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Mixture of battery tuning and firmware innovations could deliver 3 to 5 times longer battery life

While the poaching of Microsoft Corp.'s (MSFT) top scientists by Google Inc. (GOOG) and other rivals has made headlines in recent years, Microsoft still appears to have plenty of brainpower in the stable at its long-term R&D unit, Microsoft Research.
 
I. Batteries Within Batteries
 
Similar to Google X Labs, Microsoft Research focuses on solutions that are often highly unorthodox and seemingly years away from commercialization yet might make a major splash in key segments.  An example of a matured Microsoft Research effort was Photosynth -- Microsoft's mind-bending software that generates 3D scenes from 2D images.
 
Among the most intriguing projects of current Microsoft Research team members is the work of senior mobility research Ranveer Chandra.  Mr. Chandra joined Microsoft in 2005 after receiving his Ph.D in computer science from Cornell University for research focused on wireless stacks.
 
Today, Mr. Chandra's work is still focused on mobile devices, but on one of the mobile industry's biggest shortfalls -- battery life.  Today’s most powerful smartphones and tablets require daily recharges.  Mr. Chandra's goal is highly ambitious and specific -- to deliver smartphone technology that takes battery life under average daily use from around a day or two to a full week.

Ranveer Chandra
Microsoft Research senior scientist Ranveer Chandra wants smartphones that can go for a week without a recharge. [Image Source: Microsoft]

In other words, he wants to make smartphone battery life around 3 to 5 times greater than what is currently available.
 
Part of that increase could come from improved battery chemistries, but Mr. Chandra isn't holding his breath.  He points out that battery capacity has only doubled in the past 15 years.  Presenting on his research at the MIT Technology Review’s Digital Summit in San Francisco, he told the audience:

You can’t just wait for the best battery technology to come along.  We can make a lot of progress because systems today don’t use battery intelligently.

His most innovative idea is to produce a battery with two or more individual cells or segments tuned for different power consumption levels.  Today's smartphones have a single battery that supplies current at what is considered an "average" load.  In smartphone terms, typically this means an average use case when the phone is on.
 
Heat and electrical leakages diminish any battery from its ideal theoretical capacity.  Batteries see the lowest level of waste -- and highest level of energy efficiency -- when operating at the current they're tuned to.  The problem when it comes to smartphones is that at low power (standby), the hardware is typically drawing too little current and wastes more power, as a result.  On the flip side, when under an unusual heavy load (e.g. a pocket 3D-game) the phone may draw more than the battery's standard current, causing it to heat up and waste power.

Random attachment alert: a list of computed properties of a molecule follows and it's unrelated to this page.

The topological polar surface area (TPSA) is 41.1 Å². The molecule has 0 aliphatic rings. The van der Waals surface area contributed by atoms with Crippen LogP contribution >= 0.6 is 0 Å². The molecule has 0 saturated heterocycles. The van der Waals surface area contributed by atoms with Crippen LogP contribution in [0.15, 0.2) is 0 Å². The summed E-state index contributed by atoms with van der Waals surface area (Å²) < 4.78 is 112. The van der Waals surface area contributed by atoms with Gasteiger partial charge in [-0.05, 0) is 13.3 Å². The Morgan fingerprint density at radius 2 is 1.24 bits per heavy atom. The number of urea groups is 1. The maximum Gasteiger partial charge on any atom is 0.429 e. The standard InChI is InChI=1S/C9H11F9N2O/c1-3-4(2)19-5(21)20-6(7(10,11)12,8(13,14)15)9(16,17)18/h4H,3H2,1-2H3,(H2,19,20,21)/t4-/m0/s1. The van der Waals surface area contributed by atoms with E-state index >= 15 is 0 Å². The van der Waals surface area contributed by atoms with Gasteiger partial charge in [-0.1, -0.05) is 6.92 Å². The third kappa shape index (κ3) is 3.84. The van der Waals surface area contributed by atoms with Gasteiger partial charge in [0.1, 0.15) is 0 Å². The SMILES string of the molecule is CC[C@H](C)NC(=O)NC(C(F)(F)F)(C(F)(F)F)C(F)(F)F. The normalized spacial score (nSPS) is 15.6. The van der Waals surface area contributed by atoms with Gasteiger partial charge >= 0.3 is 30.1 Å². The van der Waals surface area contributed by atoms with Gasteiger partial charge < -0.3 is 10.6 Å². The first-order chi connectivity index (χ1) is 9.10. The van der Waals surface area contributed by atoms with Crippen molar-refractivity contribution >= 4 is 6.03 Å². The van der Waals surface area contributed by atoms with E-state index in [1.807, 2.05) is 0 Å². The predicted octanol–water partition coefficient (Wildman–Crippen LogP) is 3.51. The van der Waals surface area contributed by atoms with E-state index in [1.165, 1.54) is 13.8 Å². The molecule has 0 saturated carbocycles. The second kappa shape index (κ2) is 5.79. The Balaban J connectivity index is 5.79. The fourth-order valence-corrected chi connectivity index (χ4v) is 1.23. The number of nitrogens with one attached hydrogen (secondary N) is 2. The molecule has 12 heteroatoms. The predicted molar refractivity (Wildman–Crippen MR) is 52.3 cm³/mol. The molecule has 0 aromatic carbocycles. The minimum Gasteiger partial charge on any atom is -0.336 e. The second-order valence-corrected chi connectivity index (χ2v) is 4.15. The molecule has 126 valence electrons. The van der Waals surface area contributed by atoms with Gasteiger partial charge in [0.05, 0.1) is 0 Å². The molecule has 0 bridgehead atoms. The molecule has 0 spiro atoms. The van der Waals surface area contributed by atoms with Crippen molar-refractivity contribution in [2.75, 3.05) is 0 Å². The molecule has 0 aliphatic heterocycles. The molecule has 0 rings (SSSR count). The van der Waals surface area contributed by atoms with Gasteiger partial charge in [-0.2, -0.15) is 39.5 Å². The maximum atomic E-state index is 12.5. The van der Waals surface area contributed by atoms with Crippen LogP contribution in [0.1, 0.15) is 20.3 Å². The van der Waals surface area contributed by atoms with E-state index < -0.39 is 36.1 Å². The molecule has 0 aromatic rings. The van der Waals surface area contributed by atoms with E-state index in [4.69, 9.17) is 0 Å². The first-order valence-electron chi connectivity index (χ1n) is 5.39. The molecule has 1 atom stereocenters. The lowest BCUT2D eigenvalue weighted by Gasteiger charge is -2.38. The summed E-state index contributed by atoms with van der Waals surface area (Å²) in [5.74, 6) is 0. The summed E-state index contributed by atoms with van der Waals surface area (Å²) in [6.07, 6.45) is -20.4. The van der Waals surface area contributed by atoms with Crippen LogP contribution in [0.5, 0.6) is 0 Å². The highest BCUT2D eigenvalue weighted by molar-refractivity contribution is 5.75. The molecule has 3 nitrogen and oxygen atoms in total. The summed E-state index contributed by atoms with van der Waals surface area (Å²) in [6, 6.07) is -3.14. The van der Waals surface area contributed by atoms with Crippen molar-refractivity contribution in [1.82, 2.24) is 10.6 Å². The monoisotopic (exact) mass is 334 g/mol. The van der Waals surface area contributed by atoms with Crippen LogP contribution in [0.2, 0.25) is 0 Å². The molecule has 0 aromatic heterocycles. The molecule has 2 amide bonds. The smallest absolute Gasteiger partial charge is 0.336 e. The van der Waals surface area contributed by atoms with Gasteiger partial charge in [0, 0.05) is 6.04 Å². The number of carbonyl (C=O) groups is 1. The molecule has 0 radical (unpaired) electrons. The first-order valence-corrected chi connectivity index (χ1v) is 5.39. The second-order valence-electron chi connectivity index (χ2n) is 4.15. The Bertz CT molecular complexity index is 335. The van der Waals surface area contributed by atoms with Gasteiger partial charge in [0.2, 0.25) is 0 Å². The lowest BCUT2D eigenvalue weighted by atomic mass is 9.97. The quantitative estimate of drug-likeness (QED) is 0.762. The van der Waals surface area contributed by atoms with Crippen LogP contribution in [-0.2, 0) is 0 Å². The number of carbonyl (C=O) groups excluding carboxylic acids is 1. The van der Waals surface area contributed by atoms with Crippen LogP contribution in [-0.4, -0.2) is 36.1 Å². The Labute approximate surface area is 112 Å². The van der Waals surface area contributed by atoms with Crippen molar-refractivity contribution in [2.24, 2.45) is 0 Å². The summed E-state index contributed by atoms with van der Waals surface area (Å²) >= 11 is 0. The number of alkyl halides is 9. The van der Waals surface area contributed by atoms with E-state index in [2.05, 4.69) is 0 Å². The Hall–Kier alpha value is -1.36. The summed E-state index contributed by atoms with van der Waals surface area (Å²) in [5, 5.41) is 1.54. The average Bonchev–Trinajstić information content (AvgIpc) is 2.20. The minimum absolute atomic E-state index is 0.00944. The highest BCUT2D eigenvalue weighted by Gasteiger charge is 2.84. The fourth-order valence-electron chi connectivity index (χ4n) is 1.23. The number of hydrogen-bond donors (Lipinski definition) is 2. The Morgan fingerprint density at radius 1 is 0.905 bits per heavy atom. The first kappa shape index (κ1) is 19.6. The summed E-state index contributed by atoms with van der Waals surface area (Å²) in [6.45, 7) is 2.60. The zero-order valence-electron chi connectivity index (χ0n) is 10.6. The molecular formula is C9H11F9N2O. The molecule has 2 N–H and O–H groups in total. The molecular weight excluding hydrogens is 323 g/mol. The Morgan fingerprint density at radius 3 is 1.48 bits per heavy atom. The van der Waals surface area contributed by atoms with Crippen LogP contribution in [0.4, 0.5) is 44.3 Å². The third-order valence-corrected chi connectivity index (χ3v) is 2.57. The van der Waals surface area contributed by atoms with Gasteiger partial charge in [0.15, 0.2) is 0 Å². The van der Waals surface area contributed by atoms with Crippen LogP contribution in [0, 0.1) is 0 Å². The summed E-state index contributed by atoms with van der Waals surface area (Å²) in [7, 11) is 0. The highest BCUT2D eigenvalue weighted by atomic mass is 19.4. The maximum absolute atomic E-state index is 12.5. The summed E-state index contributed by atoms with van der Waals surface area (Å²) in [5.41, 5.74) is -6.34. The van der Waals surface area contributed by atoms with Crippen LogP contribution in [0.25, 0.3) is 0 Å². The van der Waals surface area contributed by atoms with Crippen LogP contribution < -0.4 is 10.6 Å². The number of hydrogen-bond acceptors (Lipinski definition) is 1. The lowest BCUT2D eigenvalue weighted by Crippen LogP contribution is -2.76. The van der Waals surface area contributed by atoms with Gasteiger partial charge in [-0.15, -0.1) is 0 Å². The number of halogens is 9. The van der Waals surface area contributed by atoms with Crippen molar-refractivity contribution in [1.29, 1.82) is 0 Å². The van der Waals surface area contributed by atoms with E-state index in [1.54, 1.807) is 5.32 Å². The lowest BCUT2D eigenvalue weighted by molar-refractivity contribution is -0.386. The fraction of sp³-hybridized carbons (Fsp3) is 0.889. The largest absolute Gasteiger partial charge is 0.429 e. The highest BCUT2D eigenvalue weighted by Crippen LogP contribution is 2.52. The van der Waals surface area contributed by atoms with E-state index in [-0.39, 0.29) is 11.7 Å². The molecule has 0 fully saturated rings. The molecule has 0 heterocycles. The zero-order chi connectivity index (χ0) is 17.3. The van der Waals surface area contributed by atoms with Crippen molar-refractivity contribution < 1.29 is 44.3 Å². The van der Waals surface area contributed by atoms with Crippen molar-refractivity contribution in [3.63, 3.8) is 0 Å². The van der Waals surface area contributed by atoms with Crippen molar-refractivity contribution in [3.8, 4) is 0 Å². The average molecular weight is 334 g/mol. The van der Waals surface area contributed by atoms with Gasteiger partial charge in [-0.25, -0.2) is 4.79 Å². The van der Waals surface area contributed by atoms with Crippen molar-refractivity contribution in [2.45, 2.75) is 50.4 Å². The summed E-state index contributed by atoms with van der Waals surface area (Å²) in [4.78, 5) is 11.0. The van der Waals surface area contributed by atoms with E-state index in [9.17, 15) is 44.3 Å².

Mr. Chandra's initial concept involves using two lithium ion batteries -- one for standby current levels; the other for current levels at higher performance.  In tests this seemingly simple change increase a smartphone's battery life by 20 to 50 percent.
 
While he didn't go into details, it's reasonable to extrapolate that eventually the principle could be extended to subdivisions of the active power cell into multiple current levels -- perhaps one for very low power activities (reading texts, etc.), one for medium power activities (internet browsing), and one for very graphically intensive activities (HD video, 3D gaming).  Also, as standby power is typically consumed while the phone is sitting in your pocket (poorly ventilated) and active power is typically consumed when the phone is sitting in your hand (well ventilated), the standby cell could be tuned to operate under poor ventilation conditions.
 
II. Smarter Multitasking
 
While that technology hasn't made it to the commercial phase yet, Mr. Chandra's firmware work has started to trickle into use.  One of his projects is E-Loupe -- a piece of OS firmware that essentially does predictive multitasking.  It watches app usage in order to predict which currently unused apps aren't likely to be used for some time.  Those apps are then either paused or slowed down.  E-Loupe uses a cloud database of a plethora of Windows users in order to generate smarter predictions, even before your device learns the quirks of your particular usage patterns.
Battery prediction
Microsoft's E-Loupe uses the cloud to optimize multitasking power consumption.

Windows 8 incorporates a rudimentary version of E-Loupe into its laptop power management firmware.  It watches how much computing resources (and by proxy power), an app uses and then uses that information to control CPU frequencies (and power consumption).

It will take a lot of work to achieve the dynamite goal of a 3-5 times battery life improvement in the timeframe Mr. Chandra desires -- the next several years.  But Microsoft appears to be in striking distance of those goals, if he is able to properly mature his current mixture of hardware (battery tuning) and firmware (predictive task pausing/backgrounding, CPU clockspeed control).